General Care The breed is relatively low maintenance i.e. their coats don’t matt and a good brushing once or twice a week is usually enough to keep the coat in good condition. They do however have a moult at least twice a year and lose a considerable amount of undercoat which does need stripping out with a good comb. Hydrobathing every two or three weeks keeps the coat smelling sweet. Flea and tick control is a must and your dog will suffer if your flea control is inadequate. Ears must be cleaned regularly and toenails should be cut as needed.

Hips & Elbows i.e. joint problems in the breed A lot of people will say ‘so you want a German Shepherd, better watch out for their hips’. The real story is that today worldwide the breed has the best hips it has ever had. In Australia serious ethical breeders routinely x-ray all their breeding dogs to obtain their ‘A’ Stamp for hips and ‘Z’ Stamp for elbows which means they have scored sufficiently low to be bred with. The Hip and Elbow schemes are administered by the German Shepherd Dog Council of Australia. Puppies are not x-rayed before they leave the breeder.
Exercise: It is important you set aside time every day if possible to exercise your German Shepherd. A good walk on lead finishing off playing with a ball or Kong is excellent to burn off excess energy.

Do not over exercise youngsters under 18 months of age on enforced long distance walks or bike rides. Once they reach 18 months, exercise should be GRADUALLY increased always remembering that the breed is a ‘slow trotting dog’ and not a marathon runner.

Breed Standard :

The German Shepherd Breed Standard, which is published by the American Kennel Club, lay out the ideal qualities of a dog of a given breed, including the German Shepherd, for purposes of the United States. While certainly not all dogs comply with all or indeed many of the characteristics described in the breed standards, the guidelines nevertheless provide a useful set of expectations regarding the appearance, personality, and other characteristics of an animal belonging to a particular breed. Potential pet owners of a German Shepherd are encouraged to read up on the breed’s standards in order to know what to expect – both in terms of their animal’s appearance and personality, and in order to be prepared for any particular medical conditions common to a given breed. The AKC breed standard for the German Shepherd includes a detailed discussion of the following: General Appearance, Temperament, Size, Proportion, Substance, Head, Neck Topline, body, Forequarters, Hindquarters, Coat, Color, Gait, and Disqualifications.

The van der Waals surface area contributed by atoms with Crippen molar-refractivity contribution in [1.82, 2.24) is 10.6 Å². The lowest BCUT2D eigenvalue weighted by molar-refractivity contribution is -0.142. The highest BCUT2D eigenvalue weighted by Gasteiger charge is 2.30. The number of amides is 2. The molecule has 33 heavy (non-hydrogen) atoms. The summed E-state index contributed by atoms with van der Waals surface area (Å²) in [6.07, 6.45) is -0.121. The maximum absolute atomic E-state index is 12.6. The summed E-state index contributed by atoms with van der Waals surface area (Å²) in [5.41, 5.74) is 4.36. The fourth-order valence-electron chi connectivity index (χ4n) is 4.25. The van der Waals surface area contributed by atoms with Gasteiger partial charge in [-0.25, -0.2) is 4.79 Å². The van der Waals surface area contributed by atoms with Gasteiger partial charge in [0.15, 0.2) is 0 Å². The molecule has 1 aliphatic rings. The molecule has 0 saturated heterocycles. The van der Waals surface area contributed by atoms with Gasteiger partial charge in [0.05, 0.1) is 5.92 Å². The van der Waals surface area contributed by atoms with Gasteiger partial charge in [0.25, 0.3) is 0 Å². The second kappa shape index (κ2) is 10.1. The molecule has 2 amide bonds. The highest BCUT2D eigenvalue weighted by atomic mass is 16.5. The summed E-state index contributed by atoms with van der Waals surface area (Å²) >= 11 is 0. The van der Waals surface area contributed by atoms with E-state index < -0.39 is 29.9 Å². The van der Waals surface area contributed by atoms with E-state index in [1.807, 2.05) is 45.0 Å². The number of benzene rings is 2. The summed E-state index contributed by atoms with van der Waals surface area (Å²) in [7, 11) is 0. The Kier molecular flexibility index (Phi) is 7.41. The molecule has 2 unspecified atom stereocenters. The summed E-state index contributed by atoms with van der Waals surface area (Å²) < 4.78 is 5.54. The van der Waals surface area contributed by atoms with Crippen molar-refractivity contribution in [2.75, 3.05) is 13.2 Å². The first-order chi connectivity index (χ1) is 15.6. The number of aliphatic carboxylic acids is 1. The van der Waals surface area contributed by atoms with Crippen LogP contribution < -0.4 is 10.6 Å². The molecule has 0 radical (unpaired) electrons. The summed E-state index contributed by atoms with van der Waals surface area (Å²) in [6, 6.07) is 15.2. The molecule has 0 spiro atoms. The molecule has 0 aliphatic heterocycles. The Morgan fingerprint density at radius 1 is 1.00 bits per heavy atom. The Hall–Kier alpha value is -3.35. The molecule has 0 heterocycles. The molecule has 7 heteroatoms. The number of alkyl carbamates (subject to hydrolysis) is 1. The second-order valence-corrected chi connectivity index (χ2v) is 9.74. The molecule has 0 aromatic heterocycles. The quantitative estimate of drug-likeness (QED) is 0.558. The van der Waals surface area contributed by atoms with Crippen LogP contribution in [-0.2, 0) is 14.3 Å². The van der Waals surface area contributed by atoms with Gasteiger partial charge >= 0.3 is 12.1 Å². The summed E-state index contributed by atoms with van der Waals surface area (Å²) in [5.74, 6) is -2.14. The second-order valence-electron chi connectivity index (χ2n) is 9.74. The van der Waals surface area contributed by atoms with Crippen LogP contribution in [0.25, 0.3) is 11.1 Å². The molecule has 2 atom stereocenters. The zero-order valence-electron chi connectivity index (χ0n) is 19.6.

Similarly, In Germany, the Verein für Deutsche Schäferhunde (SV), the official club for the German Shepherd dog, also has in place a listing of standards, which include a detailed discussion of the following: Genera Appearance, Head, Ears, Neck, Body, Limbs Forehand, Hindquarters, Movement, Skin, Coat, Color, Size | Weight, and Dentition Faults
Breed Standards are used most commonly, however, not by the average pet owner but by judges in dog shows and competitions, who assess any given animal according to the standards and expectations laid out for its breed as a whole, rather than on its merits as a pet. Regardless of how the Breed Standards are used, however, they provide a wealth of useful information for the German Shepherd breed, or for any other breed for that matter.

In summary, breed standards are just that, merely standard by which to judge and assess the physical and emotional traits of your German Shepherd, but characteristics that should not be cause for concern if your dog falls outside the breed standard. Dogs are like humans and come in all shapes, sizes and colors.  It’s more important to have a healthy, happy, and sound dog than it is to have one that fits the exact German Shepherd breed standard.

Coloring and Markings :

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  German Shepherd colors and markings are wide and varied indeed, as witnessed by the myriad of color patterns seen in this canine throughout the world. And while the American Kennel Club is somewhat vague on breed standard colors, the the Verein für Deutsche Schäferhunde (SV), the official club for the German Shepherd dog in Germany, provides more detail into what is acceptable colors and markings.

Specifically, the AKC states the following:

“The German Shepherd Dog varies in color, and most colors are permissible. Strong rich colors are preferred. Pale, washed-out colors and blues or livers are serious faults. A white dog must be disqualified”‘

Additionally, the AKC states that the nose bulb must be black in all colors of the breed. Missing mask, light (piercing) eye color, as well as light to whitish markings at chest and under/inner sides, light claws, and red-tipped tail are to be considered as deficient pigment. The undercoat has a light gray color. The color white is not permitted. Moreover, some light markings on the chest or inside of the legs are deemed permissible, but are nevertheless denoted as “undesirable” according to ideal breed standards.